Surviving the Great Depression: Firms, Workers, and Banks
Friday, Jan. 5, 2018 8:00 AM - 10:00 AM
- Chair: Charles Calomiris, Columbia University
Contagion of Fear
AbstractUsing new archival data, Mitchener and Richardson directly test for the existence of Depression‐era panics and assess their effects on high‐powered money and on bank lending – a previously unexplored but related channel through which banking panics could have magnified the Great Depression. They will extend The Friedman and Schwartz analysis to calculate the economy‐wide decline in lending due to panicky-depositor withdrawals.
Financial Frictions and Employment During the Great Depression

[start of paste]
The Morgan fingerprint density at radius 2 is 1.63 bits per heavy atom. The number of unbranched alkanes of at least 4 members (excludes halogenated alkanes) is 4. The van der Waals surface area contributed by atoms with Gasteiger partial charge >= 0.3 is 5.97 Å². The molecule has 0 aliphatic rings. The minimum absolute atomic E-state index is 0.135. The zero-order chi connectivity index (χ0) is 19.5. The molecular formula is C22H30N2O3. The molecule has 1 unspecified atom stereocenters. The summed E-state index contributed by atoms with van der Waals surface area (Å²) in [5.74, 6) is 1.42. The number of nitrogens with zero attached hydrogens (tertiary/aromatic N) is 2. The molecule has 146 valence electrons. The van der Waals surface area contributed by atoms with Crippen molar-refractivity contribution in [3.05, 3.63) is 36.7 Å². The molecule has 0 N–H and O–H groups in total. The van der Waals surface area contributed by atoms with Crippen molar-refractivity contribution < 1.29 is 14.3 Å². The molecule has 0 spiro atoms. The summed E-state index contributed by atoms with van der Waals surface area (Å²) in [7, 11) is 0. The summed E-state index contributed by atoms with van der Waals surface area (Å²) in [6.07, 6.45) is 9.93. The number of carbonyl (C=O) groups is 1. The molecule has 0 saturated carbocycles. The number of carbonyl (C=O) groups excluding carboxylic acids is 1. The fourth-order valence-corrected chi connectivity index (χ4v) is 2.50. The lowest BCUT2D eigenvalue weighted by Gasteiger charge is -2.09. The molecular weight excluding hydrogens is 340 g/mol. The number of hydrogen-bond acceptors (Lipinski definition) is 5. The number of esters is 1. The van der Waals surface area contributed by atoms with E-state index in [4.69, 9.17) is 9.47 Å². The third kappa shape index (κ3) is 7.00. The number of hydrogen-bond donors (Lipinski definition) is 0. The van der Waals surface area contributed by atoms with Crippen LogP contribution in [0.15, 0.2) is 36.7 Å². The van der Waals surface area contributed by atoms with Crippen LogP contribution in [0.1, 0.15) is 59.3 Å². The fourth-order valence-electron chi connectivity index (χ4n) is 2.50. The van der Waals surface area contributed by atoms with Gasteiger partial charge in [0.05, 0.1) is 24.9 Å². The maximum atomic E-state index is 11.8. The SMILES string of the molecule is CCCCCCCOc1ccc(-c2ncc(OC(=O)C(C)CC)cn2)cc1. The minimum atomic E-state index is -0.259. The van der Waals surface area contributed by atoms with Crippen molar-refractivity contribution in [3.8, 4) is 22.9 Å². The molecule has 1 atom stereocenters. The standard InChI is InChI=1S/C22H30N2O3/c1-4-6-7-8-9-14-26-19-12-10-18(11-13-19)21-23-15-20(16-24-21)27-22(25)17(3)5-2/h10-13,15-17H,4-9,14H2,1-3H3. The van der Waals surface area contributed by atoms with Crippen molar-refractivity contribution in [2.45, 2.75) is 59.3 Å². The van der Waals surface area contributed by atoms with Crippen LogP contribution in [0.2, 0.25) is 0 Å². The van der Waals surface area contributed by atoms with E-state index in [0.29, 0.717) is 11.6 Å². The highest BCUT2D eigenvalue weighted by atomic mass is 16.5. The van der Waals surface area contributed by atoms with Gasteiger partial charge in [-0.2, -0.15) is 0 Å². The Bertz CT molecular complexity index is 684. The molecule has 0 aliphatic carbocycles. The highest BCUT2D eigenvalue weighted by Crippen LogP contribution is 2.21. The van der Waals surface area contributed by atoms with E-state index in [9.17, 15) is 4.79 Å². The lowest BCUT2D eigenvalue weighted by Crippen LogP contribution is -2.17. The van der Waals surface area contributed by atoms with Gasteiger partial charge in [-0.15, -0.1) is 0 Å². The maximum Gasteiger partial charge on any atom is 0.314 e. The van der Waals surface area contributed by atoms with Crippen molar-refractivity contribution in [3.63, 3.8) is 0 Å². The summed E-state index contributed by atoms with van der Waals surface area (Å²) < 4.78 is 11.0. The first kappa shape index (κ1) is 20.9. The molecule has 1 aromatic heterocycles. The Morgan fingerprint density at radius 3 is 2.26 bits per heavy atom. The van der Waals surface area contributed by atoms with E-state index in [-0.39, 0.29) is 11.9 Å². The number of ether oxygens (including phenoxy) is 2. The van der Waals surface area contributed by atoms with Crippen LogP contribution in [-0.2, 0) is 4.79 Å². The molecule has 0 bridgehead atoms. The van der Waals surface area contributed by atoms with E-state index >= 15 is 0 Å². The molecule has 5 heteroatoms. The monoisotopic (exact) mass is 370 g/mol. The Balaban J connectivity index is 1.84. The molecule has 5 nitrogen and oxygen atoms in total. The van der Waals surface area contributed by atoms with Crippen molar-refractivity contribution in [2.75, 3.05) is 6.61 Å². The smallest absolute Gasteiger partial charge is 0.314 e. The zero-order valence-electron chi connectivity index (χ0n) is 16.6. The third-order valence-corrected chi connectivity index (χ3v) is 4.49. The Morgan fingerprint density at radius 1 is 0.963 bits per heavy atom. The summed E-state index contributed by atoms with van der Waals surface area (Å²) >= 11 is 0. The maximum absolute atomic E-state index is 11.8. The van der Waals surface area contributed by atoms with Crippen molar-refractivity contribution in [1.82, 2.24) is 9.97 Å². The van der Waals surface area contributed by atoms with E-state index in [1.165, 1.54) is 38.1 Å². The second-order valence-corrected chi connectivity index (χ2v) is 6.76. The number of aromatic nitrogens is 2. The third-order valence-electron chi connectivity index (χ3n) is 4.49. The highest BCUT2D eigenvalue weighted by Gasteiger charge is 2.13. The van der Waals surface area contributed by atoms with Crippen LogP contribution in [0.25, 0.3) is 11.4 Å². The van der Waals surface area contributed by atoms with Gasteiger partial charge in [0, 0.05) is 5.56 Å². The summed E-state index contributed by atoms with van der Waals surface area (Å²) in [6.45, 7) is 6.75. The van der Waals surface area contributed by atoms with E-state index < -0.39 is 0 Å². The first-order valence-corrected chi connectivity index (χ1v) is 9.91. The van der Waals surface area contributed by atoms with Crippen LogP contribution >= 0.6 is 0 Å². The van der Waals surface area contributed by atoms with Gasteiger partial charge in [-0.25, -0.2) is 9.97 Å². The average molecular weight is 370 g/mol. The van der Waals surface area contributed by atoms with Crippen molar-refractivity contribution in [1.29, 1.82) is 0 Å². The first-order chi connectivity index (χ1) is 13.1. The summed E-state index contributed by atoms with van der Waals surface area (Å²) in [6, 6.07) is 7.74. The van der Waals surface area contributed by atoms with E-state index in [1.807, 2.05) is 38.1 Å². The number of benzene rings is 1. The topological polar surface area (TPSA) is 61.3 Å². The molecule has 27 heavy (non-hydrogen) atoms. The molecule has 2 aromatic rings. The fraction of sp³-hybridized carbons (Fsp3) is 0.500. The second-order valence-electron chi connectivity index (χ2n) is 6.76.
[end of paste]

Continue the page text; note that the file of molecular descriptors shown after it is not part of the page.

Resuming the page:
AbstractWe provide new evidence that a disruption in credit supply played a quantitatively significant role in the unprecedented contraction of employment during the Great Depression. To analyze the role of financing frictions in firms' employment decisions, we use a novel, hand-collected dataset of large industrial firms. Our identification strategy exploits preexisting variation in the need to raise external funds at a time when public bond markets essentially froze. Local bank failures inhibited firms' ability to substitute public debt for private debt, which exacerbated financial constraints. We estimate a large and negative causal effect of financing frictions on firm employment. Interpreting the estimated elasticities through the lens of a simple structural model, we find that the lack of access to credit may have accounted for 10% to 33% of the aggregate decline in employment of large firms between 1928 and 1933.
- N0 - General
- G0 - General